Scottish Catholics claim gay relationships cause premature death
The Roman Catholic church in Scotland has launched another attack on gay and lesbian people.
“There is an overwhelming body of evidence showing that same-sex relationships are inherently unstable and reduce the life expectancy of those involved,” claimed church spokesman Peter Kearney.
He was commenting on the case of two children who have been adopted by a gay couple. Their grandparents wanted to adopt but were informed by Edinburgh City Council they are too old to do so.
Mr Kearney told the Daily Mail:
“This is a devastating decision which will have a serious impact on the welfare of the children involved.
“With this in mind, the social work department has deliberately ignored evidence which undermines their decision and opted for politically correct posturing rather than providing stability and protection.
“It is impossible to see how this decision is in the best interests of the children.”
In October the Roman Catholic Church in Scotland’s Bishop’s Conference attacked the right of gay couples to adopt.
“Catholic adoption agencies are now to be indifferent as to whether a child is to be placed with a married couple of a homosexual cohabiting couple; this is gravely wrong,” the bishops said.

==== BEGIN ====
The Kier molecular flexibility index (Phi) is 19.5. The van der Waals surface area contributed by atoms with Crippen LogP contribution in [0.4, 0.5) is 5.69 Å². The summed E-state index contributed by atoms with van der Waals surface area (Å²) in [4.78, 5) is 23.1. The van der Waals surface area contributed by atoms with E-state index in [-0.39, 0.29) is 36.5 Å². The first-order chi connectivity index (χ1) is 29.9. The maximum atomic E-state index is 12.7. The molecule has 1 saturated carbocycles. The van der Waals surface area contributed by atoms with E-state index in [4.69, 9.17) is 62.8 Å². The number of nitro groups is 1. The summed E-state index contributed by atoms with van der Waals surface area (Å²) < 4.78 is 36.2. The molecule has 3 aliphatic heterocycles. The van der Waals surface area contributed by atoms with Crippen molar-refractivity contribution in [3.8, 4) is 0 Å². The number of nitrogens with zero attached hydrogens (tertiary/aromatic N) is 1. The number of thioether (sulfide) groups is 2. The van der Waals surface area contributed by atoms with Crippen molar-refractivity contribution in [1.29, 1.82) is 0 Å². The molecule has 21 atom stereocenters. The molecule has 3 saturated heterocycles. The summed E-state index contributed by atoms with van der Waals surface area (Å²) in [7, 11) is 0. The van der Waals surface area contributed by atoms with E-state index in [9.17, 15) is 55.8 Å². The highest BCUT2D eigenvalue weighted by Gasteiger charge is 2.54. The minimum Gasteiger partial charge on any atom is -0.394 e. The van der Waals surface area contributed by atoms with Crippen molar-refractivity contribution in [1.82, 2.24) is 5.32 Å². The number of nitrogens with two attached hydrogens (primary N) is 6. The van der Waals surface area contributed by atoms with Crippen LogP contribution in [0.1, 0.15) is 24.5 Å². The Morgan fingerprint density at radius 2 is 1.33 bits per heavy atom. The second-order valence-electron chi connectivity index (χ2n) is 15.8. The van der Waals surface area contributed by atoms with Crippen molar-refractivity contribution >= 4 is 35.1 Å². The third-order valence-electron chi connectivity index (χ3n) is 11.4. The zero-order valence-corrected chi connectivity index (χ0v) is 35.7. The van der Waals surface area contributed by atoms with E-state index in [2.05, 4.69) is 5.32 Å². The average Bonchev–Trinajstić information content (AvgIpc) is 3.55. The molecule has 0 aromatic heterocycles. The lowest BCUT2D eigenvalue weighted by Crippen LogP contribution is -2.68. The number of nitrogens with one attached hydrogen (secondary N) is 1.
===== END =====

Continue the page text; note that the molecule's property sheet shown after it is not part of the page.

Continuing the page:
“Policies must help encourage family stability.”
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The Bishop of Motherwell, Jim Devine, has been more outspoken.
Last year he claimed that the “gay lobby” attends Holocaust memorials “to create for themselves the image of a group of people under persecution.”
The bishop said there is a “giant conspiracy” going on and claimed he is taking on the forces of secularism.
“The homosexual lobby has been extremely effective in aligning itself with minority groups.
“It is ever present at the service each year for the Holocaust memorial, as if to create for themselves the image of a group of people under persecution.”
He criticised the decision to honour Sir Ian McKellen for his work for equality, pointing out that Oscar Wilde was jailed for homosexual offences.
Related topics: Scotland